A new study out of the U.K. suggests that cutting greenhouse gas emissions helps (or at least doesn't hinder) the economy.
Out of all G7 nations, the U.K. has been the most successful at both growing its economy and reducing greenhouse gas emissions, non-profit Energy and Climate Intelligence Unit (ECIU) found in research released Monday.
“It’s really time to slay once and for all the old canard that cutting carbon emissions means economic harm"
Per-capita greenhouse gas emissions in the U.K. dropped 33 per cent between 1992 and 2014, while the nation's GDP grew by more than 130 per cent. The worst-performing country on both counts, Japan, saw per-capita emissions grow by 10.5 per cent while its GDP grew by just 83 per cent.
“It’s really time to slay once and for all the old canard that cutting carbon emissions means economic harm,“ ECIU director Richard Black said in a statement.
Black noted that getting "richer and cleaner" wasn't just exclusive to Britain — while they were the most successful, the findings were true of most G7 countries.
The non-profit's research may be of interest to U.S. President Donald Trump, whose advisers are currently deliberating whether the U.S. should withdraw from the Paris Climate Agreement.
Trump promised to pull out of the agreement during his campaign, and members of his team have slammed it as a "bad deal."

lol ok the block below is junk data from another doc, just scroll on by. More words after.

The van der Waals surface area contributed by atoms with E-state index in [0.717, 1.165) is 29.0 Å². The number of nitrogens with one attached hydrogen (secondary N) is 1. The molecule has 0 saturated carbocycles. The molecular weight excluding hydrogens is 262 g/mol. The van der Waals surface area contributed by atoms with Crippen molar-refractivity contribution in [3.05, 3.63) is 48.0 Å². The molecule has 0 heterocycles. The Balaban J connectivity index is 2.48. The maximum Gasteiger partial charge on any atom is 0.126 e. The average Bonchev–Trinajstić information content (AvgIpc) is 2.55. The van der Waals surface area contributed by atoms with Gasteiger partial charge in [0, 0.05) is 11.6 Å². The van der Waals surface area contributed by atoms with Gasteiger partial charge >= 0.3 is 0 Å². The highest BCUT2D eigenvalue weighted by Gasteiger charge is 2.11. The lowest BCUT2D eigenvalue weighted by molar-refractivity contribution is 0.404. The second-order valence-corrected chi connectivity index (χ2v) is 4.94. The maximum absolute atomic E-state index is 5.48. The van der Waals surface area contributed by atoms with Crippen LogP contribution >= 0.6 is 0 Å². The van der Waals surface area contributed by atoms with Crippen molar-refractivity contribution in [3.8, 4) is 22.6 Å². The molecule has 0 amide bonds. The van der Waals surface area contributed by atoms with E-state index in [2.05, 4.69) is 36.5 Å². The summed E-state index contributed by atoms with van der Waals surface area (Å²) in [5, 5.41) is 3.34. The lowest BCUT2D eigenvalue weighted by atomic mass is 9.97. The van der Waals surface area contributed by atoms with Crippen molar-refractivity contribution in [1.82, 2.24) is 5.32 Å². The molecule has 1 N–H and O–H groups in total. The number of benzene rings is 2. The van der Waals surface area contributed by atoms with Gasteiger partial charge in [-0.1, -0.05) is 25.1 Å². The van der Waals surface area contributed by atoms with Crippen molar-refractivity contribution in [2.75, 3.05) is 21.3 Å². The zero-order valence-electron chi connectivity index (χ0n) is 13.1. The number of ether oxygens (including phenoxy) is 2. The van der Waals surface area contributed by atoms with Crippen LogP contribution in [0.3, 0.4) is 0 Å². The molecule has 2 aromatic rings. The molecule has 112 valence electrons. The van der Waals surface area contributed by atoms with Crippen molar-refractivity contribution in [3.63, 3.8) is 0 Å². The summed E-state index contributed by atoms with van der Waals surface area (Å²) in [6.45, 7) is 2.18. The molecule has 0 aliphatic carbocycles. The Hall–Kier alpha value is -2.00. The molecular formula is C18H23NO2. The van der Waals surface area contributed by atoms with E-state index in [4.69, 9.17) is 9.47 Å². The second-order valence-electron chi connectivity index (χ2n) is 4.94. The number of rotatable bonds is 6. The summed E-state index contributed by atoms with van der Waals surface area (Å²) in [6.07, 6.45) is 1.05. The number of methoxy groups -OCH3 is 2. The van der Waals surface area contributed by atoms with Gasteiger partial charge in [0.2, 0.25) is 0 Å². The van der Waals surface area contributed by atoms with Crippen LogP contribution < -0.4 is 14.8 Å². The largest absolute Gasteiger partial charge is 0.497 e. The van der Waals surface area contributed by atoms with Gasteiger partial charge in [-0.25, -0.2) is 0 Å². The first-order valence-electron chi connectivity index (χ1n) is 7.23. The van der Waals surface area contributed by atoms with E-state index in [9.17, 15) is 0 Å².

Economist Jeffrey Sachs, an adviser to the UN and director of the Earth Institute at Columbia University, echoed the findings in an interview with Scientific American in late March.
Sachs said Trump's actions against climate change (like scrapping his predecessor's Clean Power Plan) will be costly:
"We will set [our industry] back because the rest of the world will move to low-carbon energy—and the countries that provide the cutting-edge technology will derive economic benefit from it ... China is already in the race to be the low-cost provider of just about every renewable energy, electric vehicles, smart rail—and the Chinese government has announced that by 2025 it wants China to be an advanced technology leader in the low-carbon economy.
Trump is basically telling them, 'Go ahead—the U.S. is going to become the champion of the 20th-century economy.'"
On Tuesday, the former president of Maldives argued that action on climate change should be sold to leaders like Trump as an economic, not moral, shift.
Mohamed Nasheed told the audience at the Sundance Film Festival that “you can love coal as much as you want," but that its economics just don't make sense anymore, according to the Thomson Reuters Foundation.